You Can’t Schedule a Time to be Agile; Getting things done while figuring things out

How many of you use some form of a Lean Six-Sigma process in your organizations to problem-solve, reengineer processes, and make improvements?

How many of you use some form of a human-centered design or user-first design process in your organizations to innovate?

How many of you have a strategy formulation process to set direction, analyze trends, uncover market forces, and identify emerging technologies?

Each methodology represents a useful approach to finding opportunities and solving problems. At the same time, each methodology conceals two underlying and debilitating assumptions. First, we assume that reengineering, innovating, and strategizing are distinct processes. Secondly, we assume that each process can be scheduled and undertaken periodically.

Sometimes reengineered improvements arise from the application of design thinking. Sometimes a design thinking exercise will surface an opportunity that has the potential to influence strategy. Sometimes a strategy formulation exercise feels divorced from the realities of what it will take to reengineer the systems required to bring the strategy to life. An agile organization must access a variety of tools so it can respond and adapt while it invents and plans.

Perhaps there was a time when it made sense to employ process reengineering, innovation, and strategy exercises on special occasions. We no longer have the luxury to pick and choose a time to think about how to make things better or plan for the future. Isolating time spent figuring things out from time spent getting things done only works when conditions are stable. Otherwise, by the time you have things figured out and you’re able to operationalize your conclusions, the assumptions on which you based your thinking may no longer pertain. An agile organization treats problem-solving and opportunity identification as a management routine.

The Unstuck Minds Heuristic

A heuristic is a simple method or procedure that allows for self-discovery, exploration or problem-solving in order to improve performance. For example, if you have a method for fitting suitcases into the trunk of a car (e.g. put the largest cases in first), you’re applying a heuristic. I remember explaining to my daughters that I estimate a 20% tip at restaurants by moving the decimal one place to the left and then doubling the number to the left of the decimal. Once you have a heuristic that works, you can share it with others; heuristics are rules-of-thumb that create learning and performance shortcuts.

If you accept the premise that an agile organization needs leaders who can reengineer, innovate, and strategize on a routine basis, you’ll need to provide your leaders with a powerful heuristic. Leaders will need something memorable and useful that doesn’t require the intervention of an expert.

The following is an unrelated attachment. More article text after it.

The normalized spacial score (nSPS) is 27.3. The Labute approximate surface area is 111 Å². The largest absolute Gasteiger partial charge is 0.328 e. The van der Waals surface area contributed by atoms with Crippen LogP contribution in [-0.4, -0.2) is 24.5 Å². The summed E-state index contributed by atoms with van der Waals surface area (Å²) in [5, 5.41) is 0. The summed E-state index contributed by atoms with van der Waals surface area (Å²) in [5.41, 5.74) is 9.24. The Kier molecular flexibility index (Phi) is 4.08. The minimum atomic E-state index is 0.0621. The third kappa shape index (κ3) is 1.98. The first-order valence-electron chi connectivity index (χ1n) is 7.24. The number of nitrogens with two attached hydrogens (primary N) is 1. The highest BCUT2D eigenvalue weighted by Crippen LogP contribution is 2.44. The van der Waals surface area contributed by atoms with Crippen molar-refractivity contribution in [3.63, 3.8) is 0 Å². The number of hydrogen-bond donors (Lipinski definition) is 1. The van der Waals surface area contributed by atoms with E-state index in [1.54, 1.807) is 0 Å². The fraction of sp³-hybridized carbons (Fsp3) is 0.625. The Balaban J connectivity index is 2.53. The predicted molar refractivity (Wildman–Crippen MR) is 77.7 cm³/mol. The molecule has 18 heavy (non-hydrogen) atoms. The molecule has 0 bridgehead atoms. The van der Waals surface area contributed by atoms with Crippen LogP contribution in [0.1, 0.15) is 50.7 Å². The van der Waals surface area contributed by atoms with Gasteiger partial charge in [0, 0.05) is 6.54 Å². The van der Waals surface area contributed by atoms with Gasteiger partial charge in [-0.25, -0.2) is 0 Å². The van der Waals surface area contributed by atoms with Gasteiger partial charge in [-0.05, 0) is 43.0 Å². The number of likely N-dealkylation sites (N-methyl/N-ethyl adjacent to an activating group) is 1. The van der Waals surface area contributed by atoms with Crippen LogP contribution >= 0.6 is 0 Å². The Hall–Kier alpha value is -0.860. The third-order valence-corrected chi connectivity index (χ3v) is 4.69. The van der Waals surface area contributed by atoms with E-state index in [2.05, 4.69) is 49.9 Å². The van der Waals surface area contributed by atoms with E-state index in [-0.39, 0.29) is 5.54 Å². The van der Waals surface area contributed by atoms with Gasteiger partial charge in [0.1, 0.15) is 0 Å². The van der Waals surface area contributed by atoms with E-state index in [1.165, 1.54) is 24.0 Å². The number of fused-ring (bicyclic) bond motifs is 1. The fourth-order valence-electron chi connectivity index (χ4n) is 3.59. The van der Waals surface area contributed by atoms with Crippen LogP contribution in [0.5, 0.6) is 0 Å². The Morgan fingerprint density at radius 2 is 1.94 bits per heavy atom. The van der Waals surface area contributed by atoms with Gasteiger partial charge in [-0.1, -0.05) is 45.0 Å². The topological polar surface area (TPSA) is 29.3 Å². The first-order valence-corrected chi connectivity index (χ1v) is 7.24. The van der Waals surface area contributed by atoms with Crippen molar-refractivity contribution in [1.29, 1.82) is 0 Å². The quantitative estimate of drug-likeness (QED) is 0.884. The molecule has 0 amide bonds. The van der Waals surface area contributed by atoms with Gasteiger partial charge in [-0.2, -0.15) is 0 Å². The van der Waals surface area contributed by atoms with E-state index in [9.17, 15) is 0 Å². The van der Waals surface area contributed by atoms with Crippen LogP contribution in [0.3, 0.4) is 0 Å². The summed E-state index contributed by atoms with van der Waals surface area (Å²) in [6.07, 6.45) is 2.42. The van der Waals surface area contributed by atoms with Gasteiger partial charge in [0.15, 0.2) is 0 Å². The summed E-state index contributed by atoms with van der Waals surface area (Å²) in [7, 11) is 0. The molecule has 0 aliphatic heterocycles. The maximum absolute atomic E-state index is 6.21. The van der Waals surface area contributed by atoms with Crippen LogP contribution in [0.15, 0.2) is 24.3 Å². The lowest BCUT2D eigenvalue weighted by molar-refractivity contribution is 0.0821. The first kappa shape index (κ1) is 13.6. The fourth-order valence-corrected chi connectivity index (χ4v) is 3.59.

Four Questions to ask when you’re Stuck for an Answer

Consider asking the following four questions anytime you sense a loss of momentum, the return of a familiar problem, or an opportunity just out of reach:

1) What’s changing?

Zoom out like a strategist to notice what is happening in the environment. What is your competition doing differently, what political or economic policies might shift that could influence your organization or your customers? What emerging technology could undermine your organization’s value proposition?

Think about what is becoming more important and less important. Think about what is becoming more available and less available. Think about what is becoming more popular and less popular.

2) What’s keeping things the same?

Zoom in like a systems thinker to notice the interconnections that define the status quo. Ask yourself about existing systems and processes that may have turned counterproductive. Look into the ways people are rewarded, recognized, incentivized and punished. Ask about what has become comfortable to do that no longer adds value.

Play out the consequences for people of maintaining the status quo versus altering the status quo. What do the habits and routines suggest about the organization’s priorities?

3) Who needs what?

Apply the curiosity and empathy of a design thinker to discover the needs, wants, worries, and priorities of the people who will adopt any solution that gets developed. Instead of creating carrots and sticks so people will comply with a solution developed by a few leaders, find a solution that makes it easier for people to apply their passions and aspirations. Trust that when you make it easy for a lot of the right people to get what they need, insights and options will emerge.

Once you accept that new ideas will surface by focusing on what people need, choose the individual or group to put at the center of your efforts. Once you select the people to focus on, take time to understand and empathize with their desires and motivations. When you shift your problem-solving priority from arranging the world to work for you to helping people you care about get what they need, you’ll be ready to define your challenge.

4) How will we define our challenge?

Once you define your challenge as an open-ended question about how to make the world work better for people you care about, you will immediately see new and interesting options. As I’ve written in a previous blog post, there’s a big difference between the solution set for the challenge: How do I get my teenage daughter to keep her bathroom clean? And the solution set for the challenge: How do we reduce the amount of nagging at home?

When you’ve defined your challenge and identified solutions, you can use the work you did in steps one and two to evaluate which solutions will work best. Prioritize solutions that take into account what is changing and counteract what is keeping things the same.

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